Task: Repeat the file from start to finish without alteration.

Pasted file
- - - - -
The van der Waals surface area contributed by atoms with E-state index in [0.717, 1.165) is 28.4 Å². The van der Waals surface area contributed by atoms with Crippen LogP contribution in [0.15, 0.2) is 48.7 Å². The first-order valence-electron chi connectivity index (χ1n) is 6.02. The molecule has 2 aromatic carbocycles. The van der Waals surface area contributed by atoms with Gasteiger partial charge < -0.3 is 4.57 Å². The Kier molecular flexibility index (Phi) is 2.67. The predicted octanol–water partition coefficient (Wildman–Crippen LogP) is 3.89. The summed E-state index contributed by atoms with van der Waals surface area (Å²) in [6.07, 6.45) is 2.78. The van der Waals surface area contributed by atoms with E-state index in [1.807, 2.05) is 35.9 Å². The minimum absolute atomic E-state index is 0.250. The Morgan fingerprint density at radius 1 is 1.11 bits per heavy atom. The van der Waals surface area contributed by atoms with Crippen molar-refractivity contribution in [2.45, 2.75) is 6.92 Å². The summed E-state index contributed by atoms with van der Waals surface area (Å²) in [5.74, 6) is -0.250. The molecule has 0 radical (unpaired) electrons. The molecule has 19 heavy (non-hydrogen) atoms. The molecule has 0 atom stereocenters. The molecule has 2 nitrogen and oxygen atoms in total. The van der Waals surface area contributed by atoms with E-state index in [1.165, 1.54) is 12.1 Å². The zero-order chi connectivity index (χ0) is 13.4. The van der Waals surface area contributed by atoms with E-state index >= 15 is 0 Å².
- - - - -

The van der Waals surface area contributed by atoms with E-state index in [0.717, 1.165) is 28.4 Å². The van der Waals surface area contributed by atoms with Crippen LogP contribution in [0.15, 0.2) is 48.7 Å². The first-order valence-electron chi connectivity index (χ1n) is 6.02. The molecule has 2 aromatic carbocycles. The van der Waals surface area contributed by atoms with Gasteiger partial charge < -0.3 is 4.57 Å². The Kier molecular flexibility index (Phi) is 2.67. The predicted octanol–water partition coefficient (Wildman–Crippen LogP) is 3.89. The summed E-state index contributed by atoms with van der Waals surface area (Å²) in [6.07, 6.45) is 2.78. The van der Waals surface area contributed by atoms with E-state index in [1.807, 2.05) is 35.9 Å². The minimum absolute atomic E-state index is 0.250. The Morgan fingerprint density at radius 1 is 1.11 bits per heavy atom. The van der Waals surface area contributed by atoms with Crippen molar-refractivity contribution in [2.45, 2.75) is 6.92 Å². The summed E-state index contributed by atoms with van der Waals surface area (Å²) in [5.74, 6) is -0.250. The molecule has 0 radical (unpaired) electrons. The molecule has 19 heavy (non-hydrogen) atoms. The molecule has 0 atom stereocenters. The molecule has 2 nitrogen and oxygen atoms in total. The van der Waals surface area contributed by atoms with E-state index in [1.165, 1.54) is 12.1 Å². The zero-order chi connectivity index (χ0) is 13.4. The van der Waals surface area contributed by atoms with E-state index >= 15 is 0 Å².